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If I am suffering from continued anxiety after achieving sobriety, can I continue to take Ativan or similar antianxiety medication?

Anxiety, Insomnia, and Depression

The level of anxiety and insomnia that one continues to experience after successful detox can remain high for several months afterward. This is sometimes referred to by it's acronym, PAWS, for Post Acute Withdrawal Syndrome. Depression usually lifts sooner. These symptoms may be one of many reasons that the risk of relapse remains high. The use of sedative/ hypnotic agents during this period of time only prolongs the symptoms; however, the patient must be monitored and evaluated for an underlying mood or anxiety disorder that may be independent of residual withdrawal symptoms. If the symptoms persist, the likelihood of having an underlying anxiety or mood disorder increases with each passing month of sobriety. Most clinicians agree that a period of 12 months of sobriety in which one may or may not experience mood or anxiety symptoms is the best determinant of an underlying disorder independent of alcoholism; however, this does not necessarily mean that treatment of the mood disorder should be withheld for those 12 months. It will depend partly on the severity of the symptoms and the level of disability that can result from them. Depression is generally easier to treat under these circumstances, particularly because none of the medications used is addictive. If there is an underlying anxiety disorder, the next question is this: What is the most appropriate treatment?

The level of anxiety and insomnia that one continues to experience after successful detox can remain high for several months afterward. This is sometimes referred to by it's acronym, PAWS, for Post Acute Withdrawal Syndrome. Depression usually lifts sooner.

Treatment

Although psychotherapy may be the optimal treatment approach, either through groups such as AA or individual treatment, sometimes it is just not enough to manage the symptoms. The natural inclination would be to turn to an antianxiety agent that works immediately and effectively such as the benzodiazepines, which are a class of antianxiety medications known best by one of their original medications, Valium, or diazepam, and Librium, or chlordiazepoxide. These agents are used for detoxification and were discussed in Question 56. The issue of whether one can continue to take benzodiazepines for anxiety in the face of a history of alcoholism remains highly controversial. The general rule is no. The reason for this is based on their physiological effects. Benzodiazepines enhance GABA activity by making the GABA receptor more sensitive to GABA's effects. This is exactly what alcohol does to the GABA receptor. Thus, benzodiazepines, in a sense, are a substitute for alcohol. This is why they are so effective for detoxification from alcohol. For this reason, alcoholics tend to abuse these medications at greater rates than the general population. Physiological tolerance does develop from chronic use, and the risks of developing either a withdrawal delirium or withdrawal seizure are just as high. Additionally, long-term use of benzodiazepines can impair memory and cognition, as well as contribute to depression.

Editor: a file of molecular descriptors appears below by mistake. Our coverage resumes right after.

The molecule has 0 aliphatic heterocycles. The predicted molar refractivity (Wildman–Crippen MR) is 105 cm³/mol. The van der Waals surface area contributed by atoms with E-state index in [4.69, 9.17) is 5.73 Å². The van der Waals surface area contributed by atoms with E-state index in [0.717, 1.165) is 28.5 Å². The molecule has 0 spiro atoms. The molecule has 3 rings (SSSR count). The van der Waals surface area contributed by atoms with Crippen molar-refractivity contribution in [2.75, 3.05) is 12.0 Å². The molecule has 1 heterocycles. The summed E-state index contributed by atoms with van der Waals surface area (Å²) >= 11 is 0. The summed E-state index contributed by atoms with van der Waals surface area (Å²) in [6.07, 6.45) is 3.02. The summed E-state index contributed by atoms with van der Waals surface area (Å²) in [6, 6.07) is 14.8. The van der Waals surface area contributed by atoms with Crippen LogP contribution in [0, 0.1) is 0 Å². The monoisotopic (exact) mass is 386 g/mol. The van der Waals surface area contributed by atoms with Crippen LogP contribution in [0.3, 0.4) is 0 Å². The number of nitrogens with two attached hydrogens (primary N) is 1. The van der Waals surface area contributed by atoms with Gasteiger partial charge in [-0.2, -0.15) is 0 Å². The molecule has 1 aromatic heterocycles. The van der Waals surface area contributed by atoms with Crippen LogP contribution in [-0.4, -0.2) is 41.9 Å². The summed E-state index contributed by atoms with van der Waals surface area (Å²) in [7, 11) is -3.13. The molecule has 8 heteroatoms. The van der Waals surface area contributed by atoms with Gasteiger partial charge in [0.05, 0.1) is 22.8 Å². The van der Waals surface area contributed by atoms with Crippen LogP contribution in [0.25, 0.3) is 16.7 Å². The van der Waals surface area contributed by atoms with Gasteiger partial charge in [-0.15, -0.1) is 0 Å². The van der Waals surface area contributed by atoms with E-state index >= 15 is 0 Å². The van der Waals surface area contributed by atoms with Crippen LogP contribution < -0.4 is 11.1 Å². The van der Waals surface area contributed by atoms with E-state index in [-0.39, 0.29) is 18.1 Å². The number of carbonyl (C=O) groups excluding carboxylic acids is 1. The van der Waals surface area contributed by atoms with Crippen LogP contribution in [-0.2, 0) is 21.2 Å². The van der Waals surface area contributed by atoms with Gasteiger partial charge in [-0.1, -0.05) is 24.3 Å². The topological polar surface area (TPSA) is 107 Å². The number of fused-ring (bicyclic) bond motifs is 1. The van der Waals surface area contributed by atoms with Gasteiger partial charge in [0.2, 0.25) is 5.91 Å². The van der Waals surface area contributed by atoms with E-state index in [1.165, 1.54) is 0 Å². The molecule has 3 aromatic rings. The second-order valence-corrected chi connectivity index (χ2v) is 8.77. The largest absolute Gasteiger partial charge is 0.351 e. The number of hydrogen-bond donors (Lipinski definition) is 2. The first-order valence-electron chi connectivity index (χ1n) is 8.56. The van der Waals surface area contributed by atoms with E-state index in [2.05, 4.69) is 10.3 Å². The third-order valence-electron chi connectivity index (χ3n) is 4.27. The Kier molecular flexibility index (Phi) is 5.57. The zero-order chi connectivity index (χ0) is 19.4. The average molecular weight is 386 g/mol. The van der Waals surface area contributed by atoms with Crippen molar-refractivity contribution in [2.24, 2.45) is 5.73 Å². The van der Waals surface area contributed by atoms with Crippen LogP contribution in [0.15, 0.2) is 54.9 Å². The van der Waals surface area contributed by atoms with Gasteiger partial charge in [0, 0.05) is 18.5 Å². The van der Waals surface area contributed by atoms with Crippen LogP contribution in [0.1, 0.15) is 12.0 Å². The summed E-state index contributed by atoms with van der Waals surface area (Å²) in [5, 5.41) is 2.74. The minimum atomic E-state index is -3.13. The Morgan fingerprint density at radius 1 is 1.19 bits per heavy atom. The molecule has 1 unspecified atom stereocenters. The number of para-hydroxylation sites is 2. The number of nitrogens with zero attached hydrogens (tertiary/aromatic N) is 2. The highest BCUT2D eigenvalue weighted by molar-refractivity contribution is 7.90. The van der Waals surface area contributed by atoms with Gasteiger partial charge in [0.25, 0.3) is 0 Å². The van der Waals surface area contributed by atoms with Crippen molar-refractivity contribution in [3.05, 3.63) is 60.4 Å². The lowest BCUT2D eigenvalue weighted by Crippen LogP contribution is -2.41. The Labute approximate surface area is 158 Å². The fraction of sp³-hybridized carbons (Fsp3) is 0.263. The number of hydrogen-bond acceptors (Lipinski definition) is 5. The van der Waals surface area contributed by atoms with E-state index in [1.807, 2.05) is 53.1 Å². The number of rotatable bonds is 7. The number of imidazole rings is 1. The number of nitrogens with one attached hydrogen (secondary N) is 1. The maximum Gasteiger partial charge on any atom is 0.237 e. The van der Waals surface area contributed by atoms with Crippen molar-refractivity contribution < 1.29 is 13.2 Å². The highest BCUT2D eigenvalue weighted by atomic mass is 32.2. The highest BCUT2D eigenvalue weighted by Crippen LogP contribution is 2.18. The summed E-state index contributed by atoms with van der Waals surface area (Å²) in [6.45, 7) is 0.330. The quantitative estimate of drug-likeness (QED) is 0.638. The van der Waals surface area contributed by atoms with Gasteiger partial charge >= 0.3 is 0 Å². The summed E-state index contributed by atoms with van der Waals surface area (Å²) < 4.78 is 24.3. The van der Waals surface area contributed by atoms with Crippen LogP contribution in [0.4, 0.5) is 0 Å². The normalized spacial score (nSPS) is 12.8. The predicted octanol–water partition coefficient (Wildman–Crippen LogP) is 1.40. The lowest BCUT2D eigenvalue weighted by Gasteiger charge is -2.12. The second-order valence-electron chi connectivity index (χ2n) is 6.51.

Long-Term Treatment with Benzodiazepines

There are instances in which patients with a history of alcoholism are maintained on benzodiazepines long term. Although there are very specific reasons for this, the use of benzodiazepines long term is a rarity. First, patients who are on benzodiazepines have a clearly documented anxiety disorder independent of their alcoholism. Second, their alcoholism is typically limited to either problem drinking or alcohol abuse but not alcohol dependence. Finally, all other medications that treat the anxiety disorder have been tried and failed for a variety of reasons. Only in this very limited instance are benzodiazepines prescribed to a former alcoholic on a long-term basis, and not without some degree of trepidation and close monitoring.

It is important to bear in mind that the evidence suggesting that benzodiazepines are highly addictive drugs is simply not there. Although it is true that drug and alcohol abusers are more likely to abuse these medications than the general population, it is not true that the general population is as susceptible to becoming addicted to benzodiazepines as they are to alcohol or other drugs of abuse. Everyone will develop tolerance and withdrawal symptoms to one degree or another with long-term use of benzodiasepines, although few will end up dependent as the DSM-IV-TR defines it. In fact, even among alcoholics, it is less common to find them using benzodiazepines at ever-increasing amounts in the same manner that they escalate their alcohol use. This is one of the primary reasons these medications remain so controversial. Those addicted to alcohol often destroy their bodies and lives in its pursuit; rarely do they destroy their bodies and lives in pursuit of a benzodiazepine. In fact, most moderate their benzodiazepine use in a manner one could only wish for in their alcohol use. For those who happen to be both alcohol and benzodiazepine dependent, benzodiazepines are rarely ever a complete substitute for the pursuit of alcohol.

If not benzodiazepines, what medication is appropriate to manage anxiety?

Unfortunately, the anxiety that often accompanies alcoholism is quite tenacious and difficult to treat, leading to rather heroic efforts on the part of physicians to try medications off-label.

 
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